Gerry Canavan

the smartest kid on earth

Posts Tagged ‘Inception

Weekend Links

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* By allying us with its protagonist, Gravity universalizes its image of exploited female labor, sells it back to its entire audience, men and women alike. Gravity shows a contemporary ideal of femininity still more sinister than the pinup. It presents woman as an intricate machine, strapped to dozens of wires, working her ass off with the goal of appearing weightless.

* We were born too late: …in the early universe, as Loeb speculates in a paper published in Astrobiology late last year, everything would have been a habitable zone.

* Terry Gilliam thinks he could have screwed up Watchmen waaaaaaay worse than Zack Snyder.

* Another day, another Title IX class action against a major university.

Students Joke About Raping Student Union President, Then Threaten to Sue Her.

Objectification, Humiliation and the Liberal Arts.

* Surprising minimum wage jobs.

Wisconsin income gap widening faster than nation as a whole.

* New Study Confirms It: Breast-Feeding Benefits Have Been Drastically Overstated.

* Man Wakes Up In Body Bag At Funeral Home. Wow.

* Chomsky on academic labor. Life off the tenure track at Boise State.

Polynesian seafarers discovered America long before Europeans, says DNA study.

* Watch Six Colorado Senate Candidates Deny Climate Change Exists In 18 Seconds.

* Inception: The Board Game.

* Man, the rich are different.

“While the entire U.S. population has increased about one-third over the last 30 years, the Federal prison population has increased at a staggering rate of 800 percent, currently totaling nearly 216,000 inmates and currently operates at a 33 percent overcapacity. One-half of those Federal prison populations are drug offenses. While some of them are truly dangerous persons, as Deputy Attorney General Cole said, many of them are first-timers, and by possession only, wound up under Federal laws, the crack cocaine laws, in the Federal system”, she said.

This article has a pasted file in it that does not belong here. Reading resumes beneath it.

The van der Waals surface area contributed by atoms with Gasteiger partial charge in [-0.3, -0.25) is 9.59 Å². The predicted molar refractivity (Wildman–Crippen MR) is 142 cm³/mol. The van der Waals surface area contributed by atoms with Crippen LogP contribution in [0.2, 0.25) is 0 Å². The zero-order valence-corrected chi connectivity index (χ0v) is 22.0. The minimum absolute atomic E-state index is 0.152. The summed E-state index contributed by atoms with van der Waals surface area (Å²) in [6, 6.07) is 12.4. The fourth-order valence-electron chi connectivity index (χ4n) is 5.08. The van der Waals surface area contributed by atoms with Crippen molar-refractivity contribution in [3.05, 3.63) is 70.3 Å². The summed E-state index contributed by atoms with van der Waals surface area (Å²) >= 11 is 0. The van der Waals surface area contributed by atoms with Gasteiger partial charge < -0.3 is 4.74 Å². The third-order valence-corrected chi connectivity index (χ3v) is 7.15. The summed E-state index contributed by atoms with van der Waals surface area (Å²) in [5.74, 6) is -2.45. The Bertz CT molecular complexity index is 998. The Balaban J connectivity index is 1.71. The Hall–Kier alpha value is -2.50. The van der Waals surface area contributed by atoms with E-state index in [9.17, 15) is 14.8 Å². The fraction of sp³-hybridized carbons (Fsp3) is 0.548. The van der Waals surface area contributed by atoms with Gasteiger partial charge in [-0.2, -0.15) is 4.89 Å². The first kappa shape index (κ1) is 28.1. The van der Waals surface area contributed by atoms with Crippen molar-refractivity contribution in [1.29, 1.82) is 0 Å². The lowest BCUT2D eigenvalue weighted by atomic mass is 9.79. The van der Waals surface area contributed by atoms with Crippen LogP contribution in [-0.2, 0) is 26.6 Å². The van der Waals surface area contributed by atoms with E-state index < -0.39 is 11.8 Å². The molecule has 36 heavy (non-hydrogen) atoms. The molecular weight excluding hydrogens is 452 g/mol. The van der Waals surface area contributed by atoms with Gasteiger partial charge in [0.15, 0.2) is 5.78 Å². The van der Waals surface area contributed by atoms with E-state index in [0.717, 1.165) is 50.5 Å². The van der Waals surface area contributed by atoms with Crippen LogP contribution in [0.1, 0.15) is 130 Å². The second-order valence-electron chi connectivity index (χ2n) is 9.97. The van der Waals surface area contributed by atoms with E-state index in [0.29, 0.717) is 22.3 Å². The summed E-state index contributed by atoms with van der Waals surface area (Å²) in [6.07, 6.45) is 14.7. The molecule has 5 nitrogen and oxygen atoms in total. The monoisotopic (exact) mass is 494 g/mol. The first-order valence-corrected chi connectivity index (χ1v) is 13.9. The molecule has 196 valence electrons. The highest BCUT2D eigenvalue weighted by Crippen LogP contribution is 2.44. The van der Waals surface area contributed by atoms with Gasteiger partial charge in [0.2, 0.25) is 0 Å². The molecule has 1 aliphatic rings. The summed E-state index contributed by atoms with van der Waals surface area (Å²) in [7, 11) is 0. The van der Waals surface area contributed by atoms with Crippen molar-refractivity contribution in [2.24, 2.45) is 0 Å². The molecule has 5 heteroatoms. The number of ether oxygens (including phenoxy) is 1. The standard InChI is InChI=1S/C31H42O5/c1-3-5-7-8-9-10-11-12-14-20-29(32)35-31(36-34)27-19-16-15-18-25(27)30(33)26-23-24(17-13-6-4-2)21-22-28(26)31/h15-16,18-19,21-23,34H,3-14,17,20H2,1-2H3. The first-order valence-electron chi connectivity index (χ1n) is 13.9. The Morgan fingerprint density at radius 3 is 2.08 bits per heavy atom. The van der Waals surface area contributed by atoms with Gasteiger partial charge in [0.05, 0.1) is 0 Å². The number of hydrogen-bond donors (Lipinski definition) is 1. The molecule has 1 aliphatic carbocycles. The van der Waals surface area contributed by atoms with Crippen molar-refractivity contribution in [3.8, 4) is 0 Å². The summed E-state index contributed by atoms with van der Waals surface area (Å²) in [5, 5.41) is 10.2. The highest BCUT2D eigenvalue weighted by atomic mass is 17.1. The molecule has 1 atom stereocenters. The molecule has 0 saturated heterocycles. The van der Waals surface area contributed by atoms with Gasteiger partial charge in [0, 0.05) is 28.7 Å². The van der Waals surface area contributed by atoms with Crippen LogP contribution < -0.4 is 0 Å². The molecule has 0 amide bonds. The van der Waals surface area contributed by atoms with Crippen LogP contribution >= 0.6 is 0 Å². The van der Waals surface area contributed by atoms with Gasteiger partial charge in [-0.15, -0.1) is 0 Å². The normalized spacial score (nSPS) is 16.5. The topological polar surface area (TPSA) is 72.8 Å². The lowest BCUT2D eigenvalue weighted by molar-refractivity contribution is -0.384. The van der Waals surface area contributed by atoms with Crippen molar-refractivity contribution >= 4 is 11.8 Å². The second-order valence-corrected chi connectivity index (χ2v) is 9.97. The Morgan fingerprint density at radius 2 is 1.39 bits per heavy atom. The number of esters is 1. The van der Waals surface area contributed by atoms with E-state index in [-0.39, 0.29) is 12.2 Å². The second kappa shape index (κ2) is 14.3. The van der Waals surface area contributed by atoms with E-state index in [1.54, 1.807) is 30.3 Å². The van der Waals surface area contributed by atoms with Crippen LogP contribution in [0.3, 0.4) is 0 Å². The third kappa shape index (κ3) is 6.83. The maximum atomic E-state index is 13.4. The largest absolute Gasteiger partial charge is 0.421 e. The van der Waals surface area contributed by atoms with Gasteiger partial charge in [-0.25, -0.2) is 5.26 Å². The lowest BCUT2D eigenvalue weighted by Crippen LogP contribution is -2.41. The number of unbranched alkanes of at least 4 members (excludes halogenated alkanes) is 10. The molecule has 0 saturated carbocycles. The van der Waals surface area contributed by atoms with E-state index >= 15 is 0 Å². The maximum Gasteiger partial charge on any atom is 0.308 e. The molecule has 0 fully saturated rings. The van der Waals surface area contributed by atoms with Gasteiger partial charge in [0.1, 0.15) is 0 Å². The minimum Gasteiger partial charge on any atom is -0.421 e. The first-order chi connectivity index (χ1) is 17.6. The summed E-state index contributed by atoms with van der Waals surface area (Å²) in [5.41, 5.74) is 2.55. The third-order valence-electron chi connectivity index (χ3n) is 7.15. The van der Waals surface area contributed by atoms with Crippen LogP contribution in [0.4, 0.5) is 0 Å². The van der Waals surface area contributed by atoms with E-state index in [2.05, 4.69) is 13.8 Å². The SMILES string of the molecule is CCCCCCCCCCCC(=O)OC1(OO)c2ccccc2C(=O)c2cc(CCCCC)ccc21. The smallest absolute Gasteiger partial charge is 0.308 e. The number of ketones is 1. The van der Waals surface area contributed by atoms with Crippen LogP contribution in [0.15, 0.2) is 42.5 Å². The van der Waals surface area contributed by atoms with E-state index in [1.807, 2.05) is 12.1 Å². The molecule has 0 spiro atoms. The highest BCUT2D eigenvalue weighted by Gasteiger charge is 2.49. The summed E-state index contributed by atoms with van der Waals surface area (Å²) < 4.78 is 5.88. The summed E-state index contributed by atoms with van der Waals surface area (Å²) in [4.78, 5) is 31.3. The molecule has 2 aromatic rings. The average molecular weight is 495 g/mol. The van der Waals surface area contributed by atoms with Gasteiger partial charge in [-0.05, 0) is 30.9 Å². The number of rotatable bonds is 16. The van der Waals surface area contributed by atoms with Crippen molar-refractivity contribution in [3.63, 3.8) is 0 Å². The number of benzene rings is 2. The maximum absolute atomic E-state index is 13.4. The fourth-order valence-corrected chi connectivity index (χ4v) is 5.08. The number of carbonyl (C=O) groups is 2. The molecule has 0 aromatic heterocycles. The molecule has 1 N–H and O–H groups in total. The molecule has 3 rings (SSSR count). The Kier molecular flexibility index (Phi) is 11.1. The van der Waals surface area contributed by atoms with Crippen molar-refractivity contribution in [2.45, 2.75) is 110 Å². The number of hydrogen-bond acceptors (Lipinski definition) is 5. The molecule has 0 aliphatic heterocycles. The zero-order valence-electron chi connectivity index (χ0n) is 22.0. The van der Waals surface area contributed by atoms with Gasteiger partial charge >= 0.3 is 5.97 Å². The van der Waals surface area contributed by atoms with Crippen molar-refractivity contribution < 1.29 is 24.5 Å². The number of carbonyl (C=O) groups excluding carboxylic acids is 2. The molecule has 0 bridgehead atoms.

Researchers Find CTE In A Soccer Player For The First Time.

This Is What Discrimination Against Pregnant Workers Looks Like.

When May I Shoot a Student?

Twelve Fixed, Eternal Commandments for Academic Job Candidates.

* The perfect world was a dream that your primitive cerebrum kept trying to wake up from: Wachowskis prepping new Matrix prequel trilogy.

* And I think we should all just agree this is the true ending to Harry Potter now.

Muppetational

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OK Go’s video for The Green Album includes the nearest violation of Jim Henson’s Golden Rule that the Muppets never be shown in-universe being puppets that I can remember. Here, luckily, it’s OK Go who are the puppets—and in any event the whole thing is just a dream within a dream within a dream.

Written by gerrycanavan

August 23, 2011 at 10:50 am

Four for Friday Night

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* WikiLeaks has released another collection of documents related to the Iraq War. More at MetaFilter.

* The myth of charter schools. Also via MeFi. This may be a theme.

* Retiring Judge Accuses Colleague Of Corruptly Siding With Major Financial Firms Over 20 Years.

“On Judge Levine’s first week on the job, nearly twenty years ago, he came into my office and stated that he had promised Wendy Gramm, then Chairwoman of the Commission, that we would never rule in a complainant’s favor,” Painter wrote in an order. “A review of his rulings will confirm that he fulfilled his vow.”

Via.

* And why would they ever make a sequel to Inception? What a terrible idea.